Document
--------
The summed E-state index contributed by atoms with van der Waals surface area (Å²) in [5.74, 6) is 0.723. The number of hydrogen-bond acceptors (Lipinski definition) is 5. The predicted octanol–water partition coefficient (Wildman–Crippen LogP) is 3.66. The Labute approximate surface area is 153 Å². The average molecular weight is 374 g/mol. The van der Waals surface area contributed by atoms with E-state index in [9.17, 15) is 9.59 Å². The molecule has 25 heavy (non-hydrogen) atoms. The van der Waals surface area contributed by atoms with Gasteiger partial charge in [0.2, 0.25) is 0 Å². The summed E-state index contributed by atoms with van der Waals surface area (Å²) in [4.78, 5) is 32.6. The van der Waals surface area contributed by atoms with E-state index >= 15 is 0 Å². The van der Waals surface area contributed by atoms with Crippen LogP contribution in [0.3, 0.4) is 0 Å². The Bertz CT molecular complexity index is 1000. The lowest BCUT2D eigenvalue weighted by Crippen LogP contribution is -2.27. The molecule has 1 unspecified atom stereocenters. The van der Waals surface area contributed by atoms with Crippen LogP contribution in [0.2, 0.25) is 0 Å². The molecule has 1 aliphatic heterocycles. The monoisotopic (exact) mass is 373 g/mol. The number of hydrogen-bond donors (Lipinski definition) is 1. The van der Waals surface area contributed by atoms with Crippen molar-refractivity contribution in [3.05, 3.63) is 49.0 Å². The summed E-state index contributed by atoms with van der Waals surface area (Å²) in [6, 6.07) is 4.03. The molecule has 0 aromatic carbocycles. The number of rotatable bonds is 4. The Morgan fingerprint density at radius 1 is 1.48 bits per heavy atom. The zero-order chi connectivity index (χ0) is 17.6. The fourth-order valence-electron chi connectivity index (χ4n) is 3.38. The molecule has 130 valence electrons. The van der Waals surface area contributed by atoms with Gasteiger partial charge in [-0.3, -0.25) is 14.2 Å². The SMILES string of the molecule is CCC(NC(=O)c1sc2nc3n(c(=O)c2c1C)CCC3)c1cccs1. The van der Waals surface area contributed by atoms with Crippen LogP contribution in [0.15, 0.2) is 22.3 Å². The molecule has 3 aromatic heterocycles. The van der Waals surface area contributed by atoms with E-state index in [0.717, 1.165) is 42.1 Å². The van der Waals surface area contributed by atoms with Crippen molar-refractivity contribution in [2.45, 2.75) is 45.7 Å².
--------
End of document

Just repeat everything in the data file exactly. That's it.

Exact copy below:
The summed E-state index contributed by atoms with van der Waals surface area (Å²) in [5.74, 6) is 0.723. The number of hydrogen-bond acceptors (Lipinski definition) is 5. The predicted octanol–water partition coefficient (Wildman–Crippen LogP) is 3.66. The Labute approximate surface area is 153 Å². The average molecular weight is 374 g/mol. The van der Waals surface area contributed by atoms with E-state index in [9.17, 15) is 9.59 Å². The molecule has 25 heavy (non-hydrogen) atoms. The van der Waals surface area contributed by atoms with Gasteiger partial charge in [0.2, 0.25) is 0 Å². The summed E-state index contributed by atoms with van der Waals surface area (Å²) in [4.78, 5) is 32.6. The van der Waals surface area contributed by atoms with E-state index >= 15 is 0 Å². The van der Waals surface area contributed by atoms with Crippen LogP contribution in [0.3, 0.4) is 0 Å². The Bertz CT molecular complexity index is 1000. The lowest BCUT2D eigenvalue weighted by Crippen LogP contribution is -2.27. The molecule has 1 unspecified atom stereocenters. The van der Waals surface area contributed by atoms with Crippen LogP contribution in [0.2, 0.25) is 0 Å². The molecule has 1 aliphatic heterocycles. The monoisotopic (exact) mass is 373 g/mol. The number of hydrogen-bond donors (Lipinski definition) is 1. The van der Waals surface area contributed by atoms with Crippen molar-refractivity contribution in [3.05, 3.63) is 49.0 Å². The summed E-state index contributed by atoms with van der Waals surface area (Å²) in [6, 6.07) is 4.03. The molecule has 0 aromatic carbocycles. The number of rotatable bonds is 4. The Morgan fingerprint density at radius 1 is 1.48 bits per heavy atom. The zero-order chi connectivity index (χ0) is 17.6. The fourth-order valence-electron chi connectivity index (χ4n) is 3.38. The molecule has 130 valence electrons. The van der Waals surface area contributed by atoms with Gasteiger partial charge in [-0.3, -0.25) is 14.2 Å². The SMILES string of the molecule is CCC(NC(=O)c1sc2nc3n(c(=O)c2c1C)CCC3)c1cccs1. The van der Waals surface area contributed by atoms with Crippen LogP contribution in [0.15, 0.2) is 22.3 Å². The molecule has 3 aromatic heterocycles. The van der Waals surface area contributed by atoms with E-state index in [0.717, 1.165) is 42.1 Å². The van der Waals surface area contributed by atoms with Crippen molar-refractivity contribution in [2.45, 2.75) is 45.7 Å².